The name Ronnie James Dio will mean many things to his fans. He was the first (and arguably best) frontman with Ritchie Blackmore’s Rainbow; he was the man who gave Black Sabbath an almighty kick up the arse when he replaced Ozzy Osbourne; he was one of the most recognisable voices in hard rock and heavy metal, but for all those fans, regardless of which band he happened to be fronting, Dio was the man who gave 100% every time.
Never was this attitude more obvious than on ‘Holy Diver’, released in May 1983. Having left Black Sabbath following high tensions a few months previously, Dio was not about to take things laying down: his new eponymously named band – featuring his Black Sabbath mate Vinny Appice, Vivian Campbell and an old Rainbow bandmate, Jimmy Bain – rocked as hard (if not harder) than any outfit Dio had previously been associated with.
Stripped of the lengthy, pompous guitar solos which dominated early Rainbow, but retaining the heavy crunch of Sabbath, this debut by Dio (the band) turns things up a notch. The opening number ‘Stand Up and Shout’ comes full throttle, embracing the energy of the then recent New Wave of British Heavy Metal – faster than anything Rainbow or Sabbath could muster even in their wildest dreams – and instantly commands attention. Vivian Campell’s guitar work is fantastic and has a real edge; in many ways, his work throughout this album represents him at a career best, even though he was an eighteen year old not far into a long musical journey. Of course, despite the sharp musical edges, it’s Dio who remains the true star – his huge soaring voice careening above the extremely tight band. Always a master of knowing his vocal strengths, Dio accentuates lots of the two syllable words throughout the song, making excellent showmanship of “desire”, “fire” etcetera. When his performance is combined with his on-form musicians, ‘Stand Up and Shout’ becomes a fantastic opener.
Things slow down to a menacing stomp for the title cut. Viv Campbell’s guitar riff tips the hat to Ronnie’s tenure with Sabbath, yet his playing has the lighter tone which Tony Iommi’s approach often lacks. Appice provides fantastic accompaniment on the drums, his pounding approach counterbalanced by some subtle hi-hat work. The vocal performance brings out all the best elements in RJD’s performance – the stressed ‘ah’s are used to fantastic effect – and his delivery is so effortless, as a listener you’re totally sucked in by his enthusiasm and self-belief it’s easy to ignore the ridiculousness of many of the lyrics. ‘Straight Through The Heart’ may not have as much energy as some of ‘Holy Diver’s more upbeat moments, but it has just as much power. Driven by Appice’s solid drumming, Dio turns in a masterful performance with a suitable amount of gusto; Campbell’s guitar work here cannot pass without comment either: here he offers one of the album’s sludgiest riffs, replete with squealy horse noises (technical term).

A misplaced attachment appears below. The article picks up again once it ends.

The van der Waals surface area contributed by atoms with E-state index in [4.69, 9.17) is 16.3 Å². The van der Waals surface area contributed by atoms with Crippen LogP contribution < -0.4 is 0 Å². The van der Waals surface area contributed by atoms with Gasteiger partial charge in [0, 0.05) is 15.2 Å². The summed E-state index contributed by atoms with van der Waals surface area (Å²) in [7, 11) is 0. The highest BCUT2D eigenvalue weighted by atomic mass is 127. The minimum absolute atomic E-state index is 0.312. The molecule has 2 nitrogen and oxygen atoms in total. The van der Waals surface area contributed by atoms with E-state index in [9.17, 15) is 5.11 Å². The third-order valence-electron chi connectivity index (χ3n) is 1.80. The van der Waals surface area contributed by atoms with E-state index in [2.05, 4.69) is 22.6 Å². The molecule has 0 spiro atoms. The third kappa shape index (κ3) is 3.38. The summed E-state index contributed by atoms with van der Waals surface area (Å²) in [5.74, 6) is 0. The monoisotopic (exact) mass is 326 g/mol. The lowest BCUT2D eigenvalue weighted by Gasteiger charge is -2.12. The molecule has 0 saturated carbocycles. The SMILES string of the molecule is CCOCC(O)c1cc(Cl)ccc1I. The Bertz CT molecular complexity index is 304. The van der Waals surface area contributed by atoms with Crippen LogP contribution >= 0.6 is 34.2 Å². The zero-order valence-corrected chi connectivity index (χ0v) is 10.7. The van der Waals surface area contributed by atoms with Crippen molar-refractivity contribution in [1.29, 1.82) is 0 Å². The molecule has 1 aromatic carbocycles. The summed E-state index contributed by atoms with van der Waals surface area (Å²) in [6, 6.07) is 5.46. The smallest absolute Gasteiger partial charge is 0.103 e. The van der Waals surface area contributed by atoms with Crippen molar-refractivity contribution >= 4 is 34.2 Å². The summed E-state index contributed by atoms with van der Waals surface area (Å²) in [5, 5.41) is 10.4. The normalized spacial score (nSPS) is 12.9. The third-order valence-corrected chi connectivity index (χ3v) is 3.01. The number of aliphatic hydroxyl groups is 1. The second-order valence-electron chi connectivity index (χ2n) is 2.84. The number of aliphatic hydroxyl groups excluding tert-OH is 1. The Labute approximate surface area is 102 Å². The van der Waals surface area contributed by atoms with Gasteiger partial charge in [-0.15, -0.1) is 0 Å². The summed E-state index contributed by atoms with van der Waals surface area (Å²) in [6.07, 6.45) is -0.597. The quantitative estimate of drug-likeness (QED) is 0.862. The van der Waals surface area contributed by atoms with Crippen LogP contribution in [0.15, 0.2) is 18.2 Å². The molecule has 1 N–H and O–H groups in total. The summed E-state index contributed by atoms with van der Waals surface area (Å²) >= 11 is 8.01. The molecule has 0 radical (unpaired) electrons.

‘Don’t Talk To Strangers’, another of the album’s undisputed high points begins gently before breaking into a classic hard rock riff; it’s Ronnie’s lyrics that give the track it’s long-lasting charm, though – full of paranoia, we are warned not to dance in darkness and that heaven and hell are closer together than you might think; Ronnie in turn plays the part “of master, of darkness, of pain”. Vocally he’s at the top of his game, his delivery loaded with over-pronounced words, adding weight to the slightly sinister air. Similarly, ‘Invisible’ has a very dark vibe; Ronnie’s lyrics are total flights of fancy here – a lesser vocalist would make it all sound more than a bit silly – but as always, his total dedication and faultless delivery mean it’s nothing short of superb. Viv Campbell’s mid paced guitar riff stands as one of the album’s heaviest. In short, it’s a timeless piece of leather bound metal – as heavy as the heaviest moments of Black Sabbath’s ‘Heaven and Hell’, but Campbell’s sharp guitar sound is far superior to Tony Iommi’s stylistic muddiness. (As great as ‘Heaven and Hell’ is, try playing it straight after ‘Holy Diver’, and the difference between the two guitarists’ styles is astounding. ‘Heaven and Hell’ may be of the Sabs’ best albums, but it’s severely lacking in any real punch when compared to ‘Holy Diver’.)
‘Holy Diver’ also offers a couple of slightly lighter moments in ‘Gypsy’, ‘Caught In The Middle’ and ‘Rainbow In The Dark’. The sound of ‘Rainbow In The Dark’ in particular looked forward to the stadium rock which dominated the 80’s. Ronnie’s rudimentary keyboard work during the intro (and the sections which bridge the verses) ages the song a little and could be seen as the album’s only weak point. Despite that, it remains an excellent chorus driven single.
‘Shame On The Night’ has a superbly menacing quality and here it’s Jimmy Bain’s pulsing bass work which drives the piece, but yet again, no matter how punchy the arrangement, it’s Dio’s vocal prowess which remains its defining element. His voice here is pushed to even more extremes, but at no point does he ever sound like it was a struggle. Viv Campbell’s guitar work focuses largely around an intimidating riff (particularly evident during the track’s closing moments), and in all, this track presents the Dio band at their most outright angry. It’s an effective closing statement – one which undoubtedly leaves the listeners wanting more.
‘Holy Diver’ is Dio’s greatest post-Rainbow release – it may even be the greatest release featuring Ronnie on vocals. It’s a genre classic; and for anyone who has ever heard it and subsequently fallen in love with it, the magic never fades. The years may pass, but Ronnie James’s commanding performance retains every bit of its bombastic brilliance. His vocal talent remains unsurpassed. A man loved by his many peers and fans, he will never be forgotten and ‘Holy Diver’ stands at the peak of his musical legacy.
(Ronnie James Dio 10.07.42 – 16.05.10)